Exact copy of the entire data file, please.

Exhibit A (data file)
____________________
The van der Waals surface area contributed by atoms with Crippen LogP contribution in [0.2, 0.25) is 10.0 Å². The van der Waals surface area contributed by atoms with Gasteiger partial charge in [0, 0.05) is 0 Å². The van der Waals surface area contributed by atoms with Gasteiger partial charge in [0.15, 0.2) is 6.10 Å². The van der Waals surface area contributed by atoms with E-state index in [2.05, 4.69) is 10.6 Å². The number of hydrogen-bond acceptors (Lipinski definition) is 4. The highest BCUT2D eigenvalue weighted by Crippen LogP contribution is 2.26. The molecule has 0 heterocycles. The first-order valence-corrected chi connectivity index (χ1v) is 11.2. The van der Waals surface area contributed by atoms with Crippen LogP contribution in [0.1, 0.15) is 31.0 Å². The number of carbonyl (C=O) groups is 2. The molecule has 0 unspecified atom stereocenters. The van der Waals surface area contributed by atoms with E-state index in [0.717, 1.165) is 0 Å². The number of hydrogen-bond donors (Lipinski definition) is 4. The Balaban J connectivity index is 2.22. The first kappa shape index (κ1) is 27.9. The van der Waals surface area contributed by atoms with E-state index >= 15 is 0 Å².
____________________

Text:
The van der Waals surface area contributed by atoms with Crippen LogP contribution in [0.2, 0.25) is 10.0 Å². The van der Waals surface area contributed by atoms with Gasteiger partial charge in [0, 0.05) is 0 Å². The van der Waals surface area contributed by atoms with Gasteiger partial charge in [0.15, 0.2) is 6.10 Å². The van der Waals surface area contributed by atoms with E-state index in [2.05, 4.69) is 10.6 Å². The number of hydrogen-bond acceptors (Lipinski definition) is 4. The highest BCUT2D eigenvalue weighted by Crippen LogP contribution is 2.26. The molecule has 0 heterocycles. The first-order valence-corrected chi connectivity index (χ1v) is 11.2. The van der Waals surface area contributed by atoms with Crippen LogP contribution in [0.1, 0.15) is 31.0 Å². The number of carbonyl (C=O) groups is 2. The molecule has 0 unspecified atom stereocenters. The van der Waals surface area contributed by atoms with E-state index in [0.717, 1.165) is 0 Å². The number of hydrogen-bond donors (Lipinski definition) is 4. The Balaban J connectivity index is 2.22. The first kappa shape index (κ1) is 27.9. The van der Waals surface area contributed by atoms with E-state index >= 15 is 0 Å².